Illinois didn't exactly have a huge breakthrough season in 2014, but you'd have to call it progress. The Illini made their first bowl game under Tim Beckman, although a loss to Louisiana Tech in the Heart of Dallas Bowl left them at 6-7 for the year.
Still, there's finally some reason for optimism in the offseason for Beckman's program. Can they build on this small amount of momentum? A lot of it is going to come down to defense. Fixing that side of the ball will be a big focus during spring practice.
Schedule: Illinois opens spring drills on Saturday; that workout and the one on Sunday are both open to the public. The Illini will pause for spring break between March 21 and March 30 and have three scheduled April practices -- April 3, 10 and 16 -- that are open to the public. The spring game will be held April 18.
What’s new? Beckman hired a new co-defensive coordinator in Mike Phair, who also will oversee the defensive line. It has not yet been specified whether Phair or incumbent defensive coordinator Tim Banks will call plays. Beckman also parted ways with special teams coach Tim Salem in the offseason; a replacement has yet to be officially named.
Biggest question: Can the defense figure out a way to stop the run? The Illini fielded one of the worst rush defenses in the FBS last season, allowing nearly 240 yards per game on the line. So it's no coincidence that Beckman made a change with his defensive line coach, and he hopes that Phair -- who last coached in the NFL with the Tampa Bay Buccaneers -- has some answers up front. There is some hope with the talent on hand. Jihad Ward played pretty well in his first year after transferring from junior college and has a chance to develop into a force as a senior. Kenny Nelson and Paul James will compete at the other defensive end, and while some defensive tackles are injured this spring, depth is much better. "Defensive line-wise, we really haven't had battles," Beckman said. "And now we do."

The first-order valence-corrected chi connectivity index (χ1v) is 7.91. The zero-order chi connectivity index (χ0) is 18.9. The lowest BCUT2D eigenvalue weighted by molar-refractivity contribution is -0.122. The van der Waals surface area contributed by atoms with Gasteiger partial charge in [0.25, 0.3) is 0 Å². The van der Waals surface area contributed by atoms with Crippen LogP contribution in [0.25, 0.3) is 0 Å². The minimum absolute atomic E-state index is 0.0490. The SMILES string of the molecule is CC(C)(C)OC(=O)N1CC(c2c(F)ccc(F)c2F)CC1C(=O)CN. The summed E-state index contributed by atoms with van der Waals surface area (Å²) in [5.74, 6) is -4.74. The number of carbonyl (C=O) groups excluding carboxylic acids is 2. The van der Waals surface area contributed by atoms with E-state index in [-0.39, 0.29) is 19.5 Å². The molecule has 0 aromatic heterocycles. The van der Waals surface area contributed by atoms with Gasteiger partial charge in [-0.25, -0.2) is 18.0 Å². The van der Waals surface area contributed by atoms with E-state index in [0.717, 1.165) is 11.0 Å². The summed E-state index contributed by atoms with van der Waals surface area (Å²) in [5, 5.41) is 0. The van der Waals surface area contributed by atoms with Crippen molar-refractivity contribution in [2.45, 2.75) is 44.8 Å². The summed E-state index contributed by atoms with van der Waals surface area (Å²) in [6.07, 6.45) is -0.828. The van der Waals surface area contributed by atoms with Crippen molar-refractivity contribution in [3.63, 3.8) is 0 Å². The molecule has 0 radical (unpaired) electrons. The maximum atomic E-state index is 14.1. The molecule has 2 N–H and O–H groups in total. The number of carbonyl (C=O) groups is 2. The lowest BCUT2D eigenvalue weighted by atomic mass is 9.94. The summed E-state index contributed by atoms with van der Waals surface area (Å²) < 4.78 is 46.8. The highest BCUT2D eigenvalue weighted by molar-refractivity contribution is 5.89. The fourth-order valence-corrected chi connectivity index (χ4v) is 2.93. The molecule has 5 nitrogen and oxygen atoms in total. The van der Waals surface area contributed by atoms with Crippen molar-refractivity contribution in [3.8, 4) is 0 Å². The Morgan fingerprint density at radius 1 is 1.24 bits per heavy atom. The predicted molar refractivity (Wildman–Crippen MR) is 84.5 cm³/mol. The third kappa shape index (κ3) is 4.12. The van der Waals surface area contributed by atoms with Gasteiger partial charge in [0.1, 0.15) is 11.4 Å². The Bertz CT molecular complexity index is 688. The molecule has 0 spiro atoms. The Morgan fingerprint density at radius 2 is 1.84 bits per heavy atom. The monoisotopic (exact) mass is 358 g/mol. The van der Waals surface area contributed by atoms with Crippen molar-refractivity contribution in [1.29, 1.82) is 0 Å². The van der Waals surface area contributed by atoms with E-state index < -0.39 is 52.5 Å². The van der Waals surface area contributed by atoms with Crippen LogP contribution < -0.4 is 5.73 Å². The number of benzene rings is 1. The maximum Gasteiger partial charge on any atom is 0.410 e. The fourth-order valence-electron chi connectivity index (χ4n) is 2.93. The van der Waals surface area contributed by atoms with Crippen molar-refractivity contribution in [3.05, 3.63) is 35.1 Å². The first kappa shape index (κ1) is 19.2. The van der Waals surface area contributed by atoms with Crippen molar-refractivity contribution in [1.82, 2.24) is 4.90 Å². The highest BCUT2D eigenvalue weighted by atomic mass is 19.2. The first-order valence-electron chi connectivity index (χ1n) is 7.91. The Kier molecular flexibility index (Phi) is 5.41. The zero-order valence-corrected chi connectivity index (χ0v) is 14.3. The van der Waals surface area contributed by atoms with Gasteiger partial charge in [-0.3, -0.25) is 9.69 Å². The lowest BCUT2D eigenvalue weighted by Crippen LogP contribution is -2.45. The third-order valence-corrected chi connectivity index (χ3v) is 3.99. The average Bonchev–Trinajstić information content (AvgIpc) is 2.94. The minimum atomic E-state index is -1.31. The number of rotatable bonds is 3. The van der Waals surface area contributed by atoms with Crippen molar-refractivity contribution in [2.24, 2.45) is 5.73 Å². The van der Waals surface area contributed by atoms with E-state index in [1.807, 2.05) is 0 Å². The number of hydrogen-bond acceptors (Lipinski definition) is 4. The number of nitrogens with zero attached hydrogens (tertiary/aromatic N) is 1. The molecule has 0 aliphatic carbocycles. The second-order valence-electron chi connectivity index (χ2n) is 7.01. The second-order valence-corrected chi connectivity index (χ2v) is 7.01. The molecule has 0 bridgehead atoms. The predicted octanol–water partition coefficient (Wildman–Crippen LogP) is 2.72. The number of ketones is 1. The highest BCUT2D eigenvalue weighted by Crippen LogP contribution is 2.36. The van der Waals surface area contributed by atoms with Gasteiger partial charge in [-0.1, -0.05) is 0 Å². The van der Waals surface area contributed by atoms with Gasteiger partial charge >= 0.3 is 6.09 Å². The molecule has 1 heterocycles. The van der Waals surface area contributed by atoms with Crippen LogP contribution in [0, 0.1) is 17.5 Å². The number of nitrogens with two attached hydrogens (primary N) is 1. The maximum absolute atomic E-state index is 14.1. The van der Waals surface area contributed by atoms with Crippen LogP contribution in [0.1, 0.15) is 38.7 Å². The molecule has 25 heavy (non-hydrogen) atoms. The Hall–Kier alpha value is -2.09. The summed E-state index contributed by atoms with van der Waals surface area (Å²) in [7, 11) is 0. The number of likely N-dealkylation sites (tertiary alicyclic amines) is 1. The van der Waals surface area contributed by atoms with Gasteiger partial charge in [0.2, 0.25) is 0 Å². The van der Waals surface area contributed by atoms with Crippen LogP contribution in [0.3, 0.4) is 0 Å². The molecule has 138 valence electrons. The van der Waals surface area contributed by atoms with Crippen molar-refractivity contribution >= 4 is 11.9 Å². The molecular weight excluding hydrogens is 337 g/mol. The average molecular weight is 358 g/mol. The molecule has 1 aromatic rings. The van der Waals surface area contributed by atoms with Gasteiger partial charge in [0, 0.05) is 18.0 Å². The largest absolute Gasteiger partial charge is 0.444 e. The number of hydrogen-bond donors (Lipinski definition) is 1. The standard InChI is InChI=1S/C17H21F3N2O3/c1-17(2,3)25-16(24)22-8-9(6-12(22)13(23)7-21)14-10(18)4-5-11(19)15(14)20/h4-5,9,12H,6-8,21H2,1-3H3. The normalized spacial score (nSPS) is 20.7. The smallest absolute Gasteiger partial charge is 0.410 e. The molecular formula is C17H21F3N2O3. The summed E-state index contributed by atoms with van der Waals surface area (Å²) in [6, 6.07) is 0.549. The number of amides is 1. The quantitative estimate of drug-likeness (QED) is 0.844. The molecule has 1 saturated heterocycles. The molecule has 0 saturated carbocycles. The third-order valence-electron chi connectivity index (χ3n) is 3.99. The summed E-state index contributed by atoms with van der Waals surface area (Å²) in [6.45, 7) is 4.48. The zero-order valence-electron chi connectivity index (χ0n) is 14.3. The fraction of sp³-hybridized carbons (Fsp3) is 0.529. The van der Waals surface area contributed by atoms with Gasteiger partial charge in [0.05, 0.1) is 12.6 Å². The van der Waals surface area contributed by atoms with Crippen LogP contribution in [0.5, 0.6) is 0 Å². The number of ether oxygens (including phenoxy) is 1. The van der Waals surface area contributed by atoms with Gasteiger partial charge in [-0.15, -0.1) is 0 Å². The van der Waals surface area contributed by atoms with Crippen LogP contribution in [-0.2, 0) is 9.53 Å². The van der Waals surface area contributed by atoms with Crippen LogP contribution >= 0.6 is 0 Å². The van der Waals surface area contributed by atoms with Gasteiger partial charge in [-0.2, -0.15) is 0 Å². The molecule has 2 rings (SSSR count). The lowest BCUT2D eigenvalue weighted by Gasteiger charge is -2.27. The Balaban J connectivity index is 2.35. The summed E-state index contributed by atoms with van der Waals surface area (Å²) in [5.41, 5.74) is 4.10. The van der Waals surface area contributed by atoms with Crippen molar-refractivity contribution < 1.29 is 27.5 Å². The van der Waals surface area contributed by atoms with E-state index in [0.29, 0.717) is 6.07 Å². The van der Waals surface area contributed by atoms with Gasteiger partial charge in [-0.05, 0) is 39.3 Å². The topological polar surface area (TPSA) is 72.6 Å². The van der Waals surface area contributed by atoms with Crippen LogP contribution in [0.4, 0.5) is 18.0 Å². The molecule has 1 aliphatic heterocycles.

Three things we want to see:
1. Wes Lunt taking charge: Lunt had some good games last year in his first season since transferring from Oklahoma State, but he was also hampered by injuries. With Reilly O'Toole graduated and Aaron Bailey transferring, he's the only experienced quarterback on the roster, and it's time for him to play up to his vast potential and take full control of the offense, beginning this spring. "We're looking for a lot of the leadership capabilities of being a starting quarterback in the Big Ten," Beckman said, "and we'll try to put him in those situations."
2. Offensive line depth emerge: With only 10 bodies right now on the offensive line, Beckman said depth on that unit is "probably the biggest concern" this spring. The tackle spot is especially thin, though the healthy return of Ted Karras this summer will help a great deal. The starters should be fine, but you never want to be scrambling for depth at this position.
3. More offensive playmakers step forward: Offensive coordinator Bill Cubit has a great foundation with Lunt, receiver Mikey Dudek (who eclipsed 1,000 yards as a true freshman) and senior running back Josh Ferguson. But more playmakers are needed, particularly to back up Ferguson. Junior college transfer Henry Enyenihi and early enrollee Dre Brown could help at tailback. The Illini could use some more consistency at receiver next to Dudek from guys such as Geronimo Allison and Malik Turner.